Chennai, 19 May 2021:
With the second wave of Coronavirus forcing India upside down, several indicators clearly show that Indian economy is already feeling the stress of the ongoing deadly pandemic wave. After a hasty and unplanned two-month-long lockdown last year put Indian economy into coma, the Narendra Modi-led Union Government has made it crystal clear that plan to implement a similar lockdown in second wave is remote and he had told state chief ministers that they must use lockdowns as the last resort to stop the spread of coronavirus.
According to Barclays India Economist Rahul Bajoria economic activity picked up and eked out a growth rate of 0.4 percent for the quarter ending December compared to the same period the year before.
The second wave has set off fears of another national lockdown. Last year’s lockdown, one of the world’s strictest, was implemented with a mere four hours’ notice, trapping many with little access to basic services. So one cannot really blame the rumour mill for being on overdrive of late.
While hardly anyone expects the country to be locked down like last year, it remains anyone’s guess as to how the virus may progress and what actions the federal or state governments may take in response.
For now, the International Monetary Fund is forecasting India’s growth rate for 2021 to be 12.5 percent.
Sectors such as malls, travel and tourism, spas and salons will most likely bear the brunt of the second wave as Indians once again forced to be at home to avoid getting infected.
The vast majority – 90.7 percent (PDF) – of India’s workers operate in the informal sector, without written contracts, paid leave, health benefits or social security, according to the International Monetary Fund’s latest available data. So a prolonged period of uncertainty could affect hundreds of millions of India’s poor and that could again hurt growth.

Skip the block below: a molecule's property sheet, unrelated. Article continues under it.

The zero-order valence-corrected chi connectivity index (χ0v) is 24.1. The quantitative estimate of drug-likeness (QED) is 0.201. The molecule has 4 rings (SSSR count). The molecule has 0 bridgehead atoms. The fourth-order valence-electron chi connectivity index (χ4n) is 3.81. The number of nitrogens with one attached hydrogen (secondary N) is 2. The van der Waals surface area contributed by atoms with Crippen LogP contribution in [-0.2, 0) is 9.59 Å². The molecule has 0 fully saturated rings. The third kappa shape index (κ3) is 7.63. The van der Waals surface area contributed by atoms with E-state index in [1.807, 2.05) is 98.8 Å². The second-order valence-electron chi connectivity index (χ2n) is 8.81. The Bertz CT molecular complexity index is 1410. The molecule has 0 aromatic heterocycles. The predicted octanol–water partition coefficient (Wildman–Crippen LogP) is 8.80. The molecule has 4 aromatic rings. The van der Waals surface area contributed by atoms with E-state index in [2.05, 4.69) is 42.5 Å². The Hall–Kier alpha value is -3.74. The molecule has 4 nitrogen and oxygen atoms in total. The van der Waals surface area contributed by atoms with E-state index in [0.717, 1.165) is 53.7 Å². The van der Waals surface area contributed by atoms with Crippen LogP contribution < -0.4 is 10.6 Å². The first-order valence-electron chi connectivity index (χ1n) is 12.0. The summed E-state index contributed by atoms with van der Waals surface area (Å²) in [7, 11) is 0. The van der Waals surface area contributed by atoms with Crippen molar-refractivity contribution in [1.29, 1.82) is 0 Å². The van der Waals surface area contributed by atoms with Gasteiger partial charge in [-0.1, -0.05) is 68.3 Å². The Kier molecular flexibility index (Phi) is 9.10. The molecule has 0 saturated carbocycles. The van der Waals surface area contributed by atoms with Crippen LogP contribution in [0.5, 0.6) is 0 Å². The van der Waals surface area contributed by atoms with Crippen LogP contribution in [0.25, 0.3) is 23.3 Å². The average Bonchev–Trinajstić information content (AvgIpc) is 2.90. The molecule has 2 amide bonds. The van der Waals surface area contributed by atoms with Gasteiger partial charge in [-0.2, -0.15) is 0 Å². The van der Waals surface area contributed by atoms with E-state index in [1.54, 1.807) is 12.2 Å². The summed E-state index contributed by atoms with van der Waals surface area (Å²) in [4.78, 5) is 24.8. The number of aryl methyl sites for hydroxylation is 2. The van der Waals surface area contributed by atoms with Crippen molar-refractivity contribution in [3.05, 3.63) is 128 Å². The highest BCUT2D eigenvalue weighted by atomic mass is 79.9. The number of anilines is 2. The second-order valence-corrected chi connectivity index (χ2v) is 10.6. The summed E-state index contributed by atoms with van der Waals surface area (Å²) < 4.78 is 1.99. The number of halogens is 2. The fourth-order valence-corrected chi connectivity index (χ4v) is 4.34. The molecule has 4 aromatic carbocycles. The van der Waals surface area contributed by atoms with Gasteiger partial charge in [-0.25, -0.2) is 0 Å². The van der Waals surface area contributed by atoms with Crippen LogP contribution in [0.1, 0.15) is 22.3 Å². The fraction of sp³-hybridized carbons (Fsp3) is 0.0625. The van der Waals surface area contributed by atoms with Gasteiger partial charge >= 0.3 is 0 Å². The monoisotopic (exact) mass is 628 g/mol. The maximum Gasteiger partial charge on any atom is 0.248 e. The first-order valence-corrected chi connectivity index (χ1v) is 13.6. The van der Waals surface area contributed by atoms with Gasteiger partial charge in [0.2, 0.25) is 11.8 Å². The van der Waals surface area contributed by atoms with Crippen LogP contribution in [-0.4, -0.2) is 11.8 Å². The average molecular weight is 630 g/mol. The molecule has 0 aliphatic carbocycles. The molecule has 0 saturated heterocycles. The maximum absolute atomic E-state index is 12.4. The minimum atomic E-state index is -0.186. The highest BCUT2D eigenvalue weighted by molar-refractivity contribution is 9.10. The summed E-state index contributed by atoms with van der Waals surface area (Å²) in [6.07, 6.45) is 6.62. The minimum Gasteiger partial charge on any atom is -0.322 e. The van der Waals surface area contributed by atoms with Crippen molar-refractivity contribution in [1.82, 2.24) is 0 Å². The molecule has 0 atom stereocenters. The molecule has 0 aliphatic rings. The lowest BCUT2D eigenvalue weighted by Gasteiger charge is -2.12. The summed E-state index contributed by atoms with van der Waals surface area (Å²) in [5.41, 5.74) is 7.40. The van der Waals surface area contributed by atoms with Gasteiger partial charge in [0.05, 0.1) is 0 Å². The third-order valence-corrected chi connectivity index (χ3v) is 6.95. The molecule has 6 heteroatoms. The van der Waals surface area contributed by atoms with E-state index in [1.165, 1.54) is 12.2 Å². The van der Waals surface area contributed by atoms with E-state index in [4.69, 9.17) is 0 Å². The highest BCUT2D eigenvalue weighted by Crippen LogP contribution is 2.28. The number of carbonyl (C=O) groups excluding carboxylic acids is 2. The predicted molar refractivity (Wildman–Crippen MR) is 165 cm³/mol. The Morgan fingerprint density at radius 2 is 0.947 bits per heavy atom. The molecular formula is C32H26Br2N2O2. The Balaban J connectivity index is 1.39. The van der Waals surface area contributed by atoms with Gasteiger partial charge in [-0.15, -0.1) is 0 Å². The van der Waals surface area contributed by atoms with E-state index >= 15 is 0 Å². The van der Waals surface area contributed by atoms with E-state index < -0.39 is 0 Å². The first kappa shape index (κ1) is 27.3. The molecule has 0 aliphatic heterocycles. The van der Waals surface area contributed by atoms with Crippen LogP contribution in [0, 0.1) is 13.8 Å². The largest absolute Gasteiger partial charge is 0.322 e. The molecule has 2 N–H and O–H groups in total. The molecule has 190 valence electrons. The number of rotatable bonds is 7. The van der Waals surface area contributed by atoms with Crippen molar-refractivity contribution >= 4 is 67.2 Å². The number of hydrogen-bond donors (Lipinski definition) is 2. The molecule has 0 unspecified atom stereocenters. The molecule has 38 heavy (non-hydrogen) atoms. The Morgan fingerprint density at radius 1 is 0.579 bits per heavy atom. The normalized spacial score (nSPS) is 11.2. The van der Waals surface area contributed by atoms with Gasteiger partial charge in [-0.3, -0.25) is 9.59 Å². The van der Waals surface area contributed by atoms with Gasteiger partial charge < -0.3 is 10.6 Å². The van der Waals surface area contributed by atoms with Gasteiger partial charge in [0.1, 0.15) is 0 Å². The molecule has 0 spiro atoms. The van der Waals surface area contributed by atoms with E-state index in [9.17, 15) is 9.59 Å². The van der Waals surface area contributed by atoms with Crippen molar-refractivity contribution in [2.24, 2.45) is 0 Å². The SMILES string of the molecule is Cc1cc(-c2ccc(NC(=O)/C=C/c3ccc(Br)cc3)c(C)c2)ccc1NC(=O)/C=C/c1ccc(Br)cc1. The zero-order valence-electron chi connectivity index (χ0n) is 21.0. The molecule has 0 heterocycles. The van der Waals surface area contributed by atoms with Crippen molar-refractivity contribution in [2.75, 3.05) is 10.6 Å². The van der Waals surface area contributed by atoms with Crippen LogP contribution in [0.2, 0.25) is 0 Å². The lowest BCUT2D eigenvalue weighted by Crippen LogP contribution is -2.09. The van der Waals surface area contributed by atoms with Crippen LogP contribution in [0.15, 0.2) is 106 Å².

One of the biggest impacts of the 2020 lockdown was a sharp rise in unemployment, especially in the unorganised sectors. In April 2020, unemployment in India touched 23%. However, as the country reopened, the job market started recovering and by February 2020, the unemployment rate fell to 6.9%.
This month though, the unemployment rate has gone up to 8.40%. The crisis is being felt most in urban parts of the country, where the joblessness is above 10%.
The Indian Medical Association (IMA) National President, Dr JA Jayalal has come forward urging the citizens to get vaccinated. Emphasizing the importance of vaccines, Dr Jayalal said that vaccination is the “only way forward”. He also highlighted that without mass vaccination, it will be dangerous to face the third wave “which is bound to happen.” IMA National President Dr Jayalal has advised for door-to-door vaccination drive to combat the current crisis of COVID-19.
So, the only option available before the Government of India is mass vaccination, so that economy gets a chance for survival.